Women Of Almora
There are many ways to spin a yarn. Some do it with words. Some do it with looms. The women of Almora use the power of mountains.
To understand this phenomenon, we must first acquaint ourselves with the force of nature that is the Pahadi woman. Pahadi – a word that literally means “of the mountains” – symbolises two very different ideas: the mountain without, and the mountain within.
These Pahadi women – of the Kumaon hills in the Himalayas – live in picturesque but punishing topography, the mountains that sell postcards and tourism brochures halting the march of the urban comforts we have come to take for granted. It is a hard, laborious life.
To thrive in this land, you must embody the unassailable toughness of the great barrier that stands between you and the world beyond. You must channel the power of the Pahad.
When the women of Almora say “Pahadi aurat kuch bhi kar sakti hai” – the Pahadi woman can do anything – it is because they have learnt to harness the strength of the mountain within.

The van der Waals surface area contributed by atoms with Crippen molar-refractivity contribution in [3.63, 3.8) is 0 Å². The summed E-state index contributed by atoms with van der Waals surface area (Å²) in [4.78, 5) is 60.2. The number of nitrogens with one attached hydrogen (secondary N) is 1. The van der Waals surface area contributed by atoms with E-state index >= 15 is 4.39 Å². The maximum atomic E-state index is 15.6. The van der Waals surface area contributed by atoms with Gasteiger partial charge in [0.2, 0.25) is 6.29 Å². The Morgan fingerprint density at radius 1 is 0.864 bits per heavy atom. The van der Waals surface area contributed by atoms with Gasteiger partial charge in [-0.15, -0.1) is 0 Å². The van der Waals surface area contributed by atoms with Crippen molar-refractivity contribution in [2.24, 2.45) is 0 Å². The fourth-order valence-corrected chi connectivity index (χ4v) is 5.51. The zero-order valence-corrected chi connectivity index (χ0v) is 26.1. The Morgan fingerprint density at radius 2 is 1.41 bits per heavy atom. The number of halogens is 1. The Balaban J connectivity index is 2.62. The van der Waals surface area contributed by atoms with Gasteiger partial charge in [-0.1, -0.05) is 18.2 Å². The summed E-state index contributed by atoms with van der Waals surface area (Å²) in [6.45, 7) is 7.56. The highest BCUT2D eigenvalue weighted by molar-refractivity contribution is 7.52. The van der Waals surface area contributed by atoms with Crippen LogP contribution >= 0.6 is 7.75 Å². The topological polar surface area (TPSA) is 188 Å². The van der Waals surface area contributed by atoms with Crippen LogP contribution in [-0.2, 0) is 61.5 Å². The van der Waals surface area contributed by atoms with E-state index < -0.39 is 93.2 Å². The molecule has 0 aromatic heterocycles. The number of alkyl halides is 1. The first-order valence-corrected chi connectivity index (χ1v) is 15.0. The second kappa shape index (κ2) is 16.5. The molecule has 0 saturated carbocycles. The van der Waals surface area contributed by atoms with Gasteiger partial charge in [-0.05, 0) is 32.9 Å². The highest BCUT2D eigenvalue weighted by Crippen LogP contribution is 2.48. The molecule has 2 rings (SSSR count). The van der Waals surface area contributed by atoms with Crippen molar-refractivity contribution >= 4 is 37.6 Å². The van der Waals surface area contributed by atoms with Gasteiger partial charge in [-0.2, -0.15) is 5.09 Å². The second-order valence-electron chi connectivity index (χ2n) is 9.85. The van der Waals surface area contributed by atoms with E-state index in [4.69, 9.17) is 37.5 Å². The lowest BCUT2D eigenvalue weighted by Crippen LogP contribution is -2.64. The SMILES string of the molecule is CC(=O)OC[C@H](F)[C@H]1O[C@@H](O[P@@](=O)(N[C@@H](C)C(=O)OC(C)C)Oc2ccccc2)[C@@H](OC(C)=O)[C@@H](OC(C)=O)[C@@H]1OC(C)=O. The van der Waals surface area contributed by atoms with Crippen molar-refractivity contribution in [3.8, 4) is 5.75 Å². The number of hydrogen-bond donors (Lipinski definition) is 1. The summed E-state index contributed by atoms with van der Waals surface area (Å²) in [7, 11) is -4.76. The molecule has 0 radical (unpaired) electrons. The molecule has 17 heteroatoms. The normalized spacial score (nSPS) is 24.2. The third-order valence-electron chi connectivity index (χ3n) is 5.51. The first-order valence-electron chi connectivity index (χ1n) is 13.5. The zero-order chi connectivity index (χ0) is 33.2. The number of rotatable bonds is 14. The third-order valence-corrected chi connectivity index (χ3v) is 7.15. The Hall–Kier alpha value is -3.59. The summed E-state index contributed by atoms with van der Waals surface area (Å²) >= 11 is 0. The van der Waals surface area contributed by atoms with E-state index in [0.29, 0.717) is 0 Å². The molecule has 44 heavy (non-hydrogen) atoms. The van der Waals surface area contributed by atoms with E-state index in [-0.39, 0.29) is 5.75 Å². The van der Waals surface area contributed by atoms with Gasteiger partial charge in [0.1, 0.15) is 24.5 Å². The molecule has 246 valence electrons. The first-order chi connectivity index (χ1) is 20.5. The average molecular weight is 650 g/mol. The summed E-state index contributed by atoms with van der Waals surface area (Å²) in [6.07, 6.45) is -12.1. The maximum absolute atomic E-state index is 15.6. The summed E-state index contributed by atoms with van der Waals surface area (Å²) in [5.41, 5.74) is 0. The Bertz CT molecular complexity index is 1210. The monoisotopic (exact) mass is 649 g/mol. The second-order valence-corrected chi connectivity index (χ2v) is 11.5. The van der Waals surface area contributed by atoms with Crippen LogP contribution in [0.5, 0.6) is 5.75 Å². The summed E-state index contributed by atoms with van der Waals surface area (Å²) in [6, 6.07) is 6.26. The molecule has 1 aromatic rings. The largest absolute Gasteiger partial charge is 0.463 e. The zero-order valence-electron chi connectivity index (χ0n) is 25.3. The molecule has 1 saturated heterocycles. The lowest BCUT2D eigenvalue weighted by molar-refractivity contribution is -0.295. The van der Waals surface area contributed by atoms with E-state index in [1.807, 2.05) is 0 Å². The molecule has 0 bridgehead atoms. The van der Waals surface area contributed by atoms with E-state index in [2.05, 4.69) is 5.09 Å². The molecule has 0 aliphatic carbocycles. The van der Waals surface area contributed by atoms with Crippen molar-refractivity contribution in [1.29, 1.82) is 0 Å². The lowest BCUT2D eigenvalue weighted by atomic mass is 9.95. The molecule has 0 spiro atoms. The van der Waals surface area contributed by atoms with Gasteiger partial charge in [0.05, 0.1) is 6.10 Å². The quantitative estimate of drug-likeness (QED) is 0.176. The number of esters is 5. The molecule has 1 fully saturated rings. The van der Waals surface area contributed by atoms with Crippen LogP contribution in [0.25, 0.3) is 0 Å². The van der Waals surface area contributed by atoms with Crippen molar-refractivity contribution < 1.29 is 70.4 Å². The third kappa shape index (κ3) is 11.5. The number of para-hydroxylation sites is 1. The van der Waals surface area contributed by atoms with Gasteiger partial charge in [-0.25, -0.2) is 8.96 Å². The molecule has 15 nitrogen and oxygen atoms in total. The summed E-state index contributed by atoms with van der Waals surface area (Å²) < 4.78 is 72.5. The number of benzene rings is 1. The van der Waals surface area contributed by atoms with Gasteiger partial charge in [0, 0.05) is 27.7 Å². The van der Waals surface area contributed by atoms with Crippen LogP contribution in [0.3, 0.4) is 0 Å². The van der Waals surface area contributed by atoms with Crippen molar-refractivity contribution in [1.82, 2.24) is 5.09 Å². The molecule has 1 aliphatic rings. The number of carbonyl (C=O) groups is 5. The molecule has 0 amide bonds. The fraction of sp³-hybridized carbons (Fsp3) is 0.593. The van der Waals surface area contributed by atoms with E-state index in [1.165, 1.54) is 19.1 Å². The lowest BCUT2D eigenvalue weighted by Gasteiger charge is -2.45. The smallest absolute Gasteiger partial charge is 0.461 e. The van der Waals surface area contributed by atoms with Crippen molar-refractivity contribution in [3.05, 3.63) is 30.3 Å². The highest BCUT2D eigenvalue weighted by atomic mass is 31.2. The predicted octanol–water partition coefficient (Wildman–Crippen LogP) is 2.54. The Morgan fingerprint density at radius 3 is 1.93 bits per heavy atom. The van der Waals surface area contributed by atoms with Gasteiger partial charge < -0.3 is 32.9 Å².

It is with this strength that they run their households with trickling resources and scant comfort. It is with this steely determination that they spin their colourful dreams into hardy tweed that is renowned the world over for its warmth.
The art of making tweed is part of Almora’s cultural inheritance, the Almora pattern passed down from one generation to the next. But time and circumstance eroded the practice till it had all but disappeared. The Pahadi women took it upon themselves to not just revive the skill, but to turn it into a thriving global enterprise.
It is a monumental achievement they wear lightly. As they sing songs of the summer and caress the sheep that sustain their looms, they are animated by a singular goal: to provide warmth.